A Physical Therapist’s Guide to Starting a Running Program
Posted April 11, 2022
As the weather takes turns for the better and Spring Break + summer loom, many people (us included!) decide to dust off New Year’s Resolutions in favor of reviving wayward health goals. And good on you! Maybe, to hold yourself accountable, you’ve signed up for a 5K in support of a good cause, or you’re finally going to check “marathon” off your bucket list. Regardless of your goals, there are a few things you should know before you, quite literally, hit the ground running.
Per the Brigham and Women’s Hospital Department of Rehabilitation Services, 80% of running injuries are caused by too much of an increase in mileage too quickly. We get it – we’re all occasionally guilty of trying to seize the day, take advantage of motivation, and push ourselves to the limit. But the goal is longevity – so don’t take yourself out of the race (pardon the pun) before you’ve even had the chance to begin!
Here are some of our best tips for staying healthy as you progress through your running program:
Set a Goal & Ease Yourself In
First, pick a goal & a reasonable deadline. Whether you’re looking to run 3 miles by summer or run a marathon this fall, the idea is the same. Having a set goal will help keep you motivated, but it’ll also help you figure out where to start & how to progress as the days and weeks pass.
Once you’ve got that goal identified, use your PT as a resource to find the right formula to get you there at a pace that fits your skill level. For example, if you’re already logging a few miles a day but you’re looking to ramp things up for a road race, you’re obviously in a different starting place than someone looking to take up running for the first time. Your PT can help you best identify how to increase your training, distance, and speed without causing injury.
Though your specific routine will look different based on your skill level, there are a few things that can be universally applied:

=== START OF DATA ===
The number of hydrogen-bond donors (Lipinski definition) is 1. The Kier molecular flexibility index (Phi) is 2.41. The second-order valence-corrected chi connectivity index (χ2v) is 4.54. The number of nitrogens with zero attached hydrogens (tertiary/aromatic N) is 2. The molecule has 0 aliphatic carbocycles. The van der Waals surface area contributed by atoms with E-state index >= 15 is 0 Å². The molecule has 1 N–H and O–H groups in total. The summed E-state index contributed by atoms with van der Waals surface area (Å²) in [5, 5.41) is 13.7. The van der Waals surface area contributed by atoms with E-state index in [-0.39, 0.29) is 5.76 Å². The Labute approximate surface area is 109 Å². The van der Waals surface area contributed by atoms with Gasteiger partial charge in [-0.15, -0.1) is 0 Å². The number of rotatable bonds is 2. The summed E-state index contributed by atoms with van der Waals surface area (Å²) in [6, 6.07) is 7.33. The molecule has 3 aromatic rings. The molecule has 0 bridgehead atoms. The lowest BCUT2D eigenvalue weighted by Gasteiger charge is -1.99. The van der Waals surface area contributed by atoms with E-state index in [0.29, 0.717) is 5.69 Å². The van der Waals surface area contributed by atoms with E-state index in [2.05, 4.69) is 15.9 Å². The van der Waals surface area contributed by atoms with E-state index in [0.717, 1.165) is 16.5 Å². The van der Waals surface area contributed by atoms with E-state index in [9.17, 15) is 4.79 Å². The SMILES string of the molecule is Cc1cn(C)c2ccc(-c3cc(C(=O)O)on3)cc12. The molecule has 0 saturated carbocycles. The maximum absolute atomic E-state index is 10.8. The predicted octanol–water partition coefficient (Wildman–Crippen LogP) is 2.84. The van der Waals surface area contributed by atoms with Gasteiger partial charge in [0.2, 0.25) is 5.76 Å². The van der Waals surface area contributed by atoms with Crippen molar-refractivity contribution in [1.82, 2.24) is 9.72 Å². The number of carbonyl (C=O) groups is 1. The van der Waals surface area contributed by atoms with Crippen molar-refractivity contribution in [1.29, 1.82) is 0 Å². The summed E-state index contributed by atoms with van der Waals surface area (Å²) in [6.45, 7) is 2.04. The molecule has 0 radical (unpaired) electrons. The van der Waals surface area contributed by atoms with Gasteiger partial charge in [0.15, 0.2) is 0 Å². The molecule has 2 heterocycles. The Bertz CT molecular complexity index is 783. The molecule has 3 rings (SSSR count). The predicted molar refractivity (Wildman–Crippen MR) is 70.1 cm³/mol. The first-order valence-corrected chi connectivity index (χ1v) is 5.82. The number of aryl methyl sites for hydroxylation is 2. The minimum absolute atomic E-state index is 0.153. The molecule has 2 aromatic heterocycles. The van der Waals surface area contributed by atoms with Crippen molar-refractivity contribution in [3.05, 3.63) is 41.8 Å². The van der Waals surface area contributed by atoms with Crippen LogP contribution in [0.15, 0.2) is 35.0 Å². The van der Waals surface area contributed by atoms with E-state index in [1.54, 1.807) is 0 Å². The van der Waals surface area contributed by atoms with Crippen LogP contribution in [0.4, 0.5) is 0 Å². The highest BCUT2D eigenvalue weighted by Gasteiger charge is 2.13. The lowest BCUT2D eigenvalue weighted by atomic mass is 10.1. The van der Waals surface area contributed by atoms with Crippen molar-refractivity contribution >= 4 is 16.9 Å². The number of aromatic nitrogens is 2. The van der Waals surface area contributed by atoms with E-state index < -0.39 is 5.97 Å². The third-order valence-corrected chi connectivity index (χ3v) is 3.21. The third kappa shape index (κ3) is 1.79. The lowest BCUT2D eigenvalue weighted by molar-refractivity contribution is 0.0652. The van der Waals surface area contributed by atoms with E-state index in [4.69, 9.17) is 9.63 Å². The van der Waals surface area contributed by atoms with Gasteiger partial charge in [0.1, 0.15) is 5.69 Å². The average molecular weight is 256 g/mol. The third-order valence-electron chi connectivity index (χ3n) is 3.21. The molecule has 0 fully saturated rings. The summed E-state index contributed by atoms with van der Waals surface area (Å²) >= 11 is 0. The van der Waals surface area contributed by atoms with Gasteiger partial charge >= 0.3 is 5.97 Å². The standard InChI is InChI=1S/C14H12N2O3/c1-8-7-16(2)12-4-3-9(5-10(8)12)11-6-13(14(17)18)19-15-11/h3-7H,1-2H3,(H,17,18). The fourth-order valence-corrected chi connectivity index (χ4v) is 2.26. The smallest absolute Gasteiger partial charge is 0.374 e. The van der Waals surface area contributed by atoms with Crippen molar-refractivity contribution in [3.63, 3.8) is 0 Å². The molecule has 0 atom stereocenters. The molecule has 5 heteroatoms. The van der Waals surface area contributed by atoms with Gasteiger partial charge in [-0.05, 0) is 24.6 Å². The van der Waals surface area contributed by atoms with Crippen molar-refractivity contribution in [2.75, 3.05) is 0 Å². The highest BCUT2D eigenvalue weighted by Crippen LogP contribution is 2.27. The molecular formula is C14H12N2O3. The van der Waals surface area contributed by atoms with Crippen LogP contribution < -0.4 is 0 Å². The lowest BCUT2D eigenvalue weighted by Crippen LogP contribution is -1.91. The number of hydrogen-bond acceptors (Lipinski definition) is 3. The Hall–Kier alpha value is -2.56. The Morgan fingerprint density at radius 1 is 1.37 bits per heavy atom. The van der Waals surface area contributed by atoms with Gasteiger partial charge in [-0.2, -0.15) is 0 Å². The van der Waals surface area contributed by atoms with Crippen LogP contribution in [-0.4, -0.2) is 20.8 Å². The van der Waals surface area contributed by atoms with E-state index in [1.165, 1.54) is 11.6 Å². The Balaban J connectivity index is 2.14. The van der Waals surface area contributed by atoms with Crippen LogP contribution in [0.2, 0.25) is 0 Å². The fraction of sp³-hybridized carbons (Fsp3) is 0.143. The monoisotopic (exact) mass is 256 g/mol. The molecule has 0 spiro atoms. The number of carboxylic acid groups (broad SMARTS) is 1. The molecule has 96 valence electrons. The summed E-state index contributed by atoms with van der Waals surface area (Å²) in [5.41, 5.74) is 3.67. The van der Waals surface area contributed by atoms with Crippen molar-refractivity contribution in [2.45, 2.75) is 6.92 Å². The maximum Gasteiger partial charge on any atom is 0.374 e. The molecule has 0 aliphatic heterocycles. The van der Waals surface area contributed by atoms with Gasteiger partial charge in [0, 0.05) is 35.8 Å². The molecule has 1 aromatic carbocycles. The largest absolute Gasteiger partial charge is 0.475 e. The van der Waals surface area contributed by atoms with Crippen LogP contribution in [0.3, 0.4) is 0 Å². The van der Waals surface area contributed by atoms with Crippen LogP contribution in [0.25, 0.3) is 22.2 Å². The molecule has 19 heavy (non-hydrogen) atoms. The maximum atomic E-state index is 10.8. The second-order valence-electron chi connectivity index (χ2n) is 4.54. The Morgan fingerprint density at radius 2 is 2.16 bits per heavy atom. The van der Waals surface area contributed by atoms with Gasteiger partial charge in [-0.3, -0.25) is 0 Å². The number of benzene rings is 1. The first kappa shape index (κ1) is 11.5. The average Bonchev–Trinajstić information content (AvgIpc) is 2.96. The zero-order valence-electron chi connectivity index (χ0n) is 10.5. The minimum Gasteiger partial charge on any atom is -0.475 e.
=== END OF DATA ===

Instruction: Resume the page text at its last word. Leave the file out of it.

Train 3-5 days a week. Any more than that and you’re setting yourself up for injury. Use your off days for resting or cross-training, like riding a bike, strength training, or swimming.
Gradually increase your mileage or time spent running. The 10% rule is one of the most widely-accepted tenets of running, and it’s about as straightforward as can be – never increase your weekly mileage by more than 10% over the previous week. Our cardiovascular systems are wired to adjust to stress more quickly than our joints and the rest of our bodies, so while you may feel, mentally, like you can do more, it may take your body a few days to let you know that you’ve overdone it. Stick to the 10% rule, and you should be good to go!
Take Steps to Warm Up and Cool Down
Regardless of your intended mileage or pace, make sure to start off slower and build intensity as you begin your run. If you’ll be jogging, start with a brisque walk and gradually increase your speed. If you’re off for a fast run, kick it off with a few minutes of running at a pace a few minutes per mile lower than your goal. Your warmup should last between 3 and 10 minutes. You should be moving at a pace that may have you sweating lightly, but you shouldn’t be fatigued by the end of your warmup.
Similarly, make sure you cool down post-run. Find the same pace from your warmup for another 3 to 10 minutes, giving your heart rate a chance to decrease.
Lastly, you’ll want to stretch the muscles you used while running after your cool down. This Runner’s Guide article has a pretty comprehensive list of post-run stretches to follow. If you notice any extra tight spots while stretching, be sure to focus a little extra on those areas.
Warming up, cooling down, and stretching are just as important to a successful training program as the run itself, so don’t skip or cut them short.
Listen to Your Body
Last but not least, our most important tip of all is simple, but surprisingly hard to do sometimes – LISTEN TO YOUR BODY! Some soreness and/or discomfort is to be expected after a run or a workout, even for the most experienced runners. Sharp pain is not. Stiffness or soreness that dissipates after a few minutes of running or walking is normal.
Pain or soreness that increases as you run or walk is not, nor is pain that changes the mechanics of your gait. Every body is different – listen to yours and take the rest you need to ensure proper recovery! If you don’t, you could be looking at a longer break than just a few days of rest.
If you do get injured throughout the course of your training, or you’d like some advice on how best to get started, talk to one of our Sports Certified Specialists, Physical Therapists, or Certified Athletic Trainers. Our team members are experts in both preventing injuries and treating them.
In fact, 100% of Confluent Health’s physical therapists are board certified or working towards board certification, meaning we’re uniquely qualified to treat the musculoskeletal injures that come with running faster than practitioners without certification. We’re also just as passionate about helping you perfect your performance as you are. (Seriously! It’s why we do what we do!)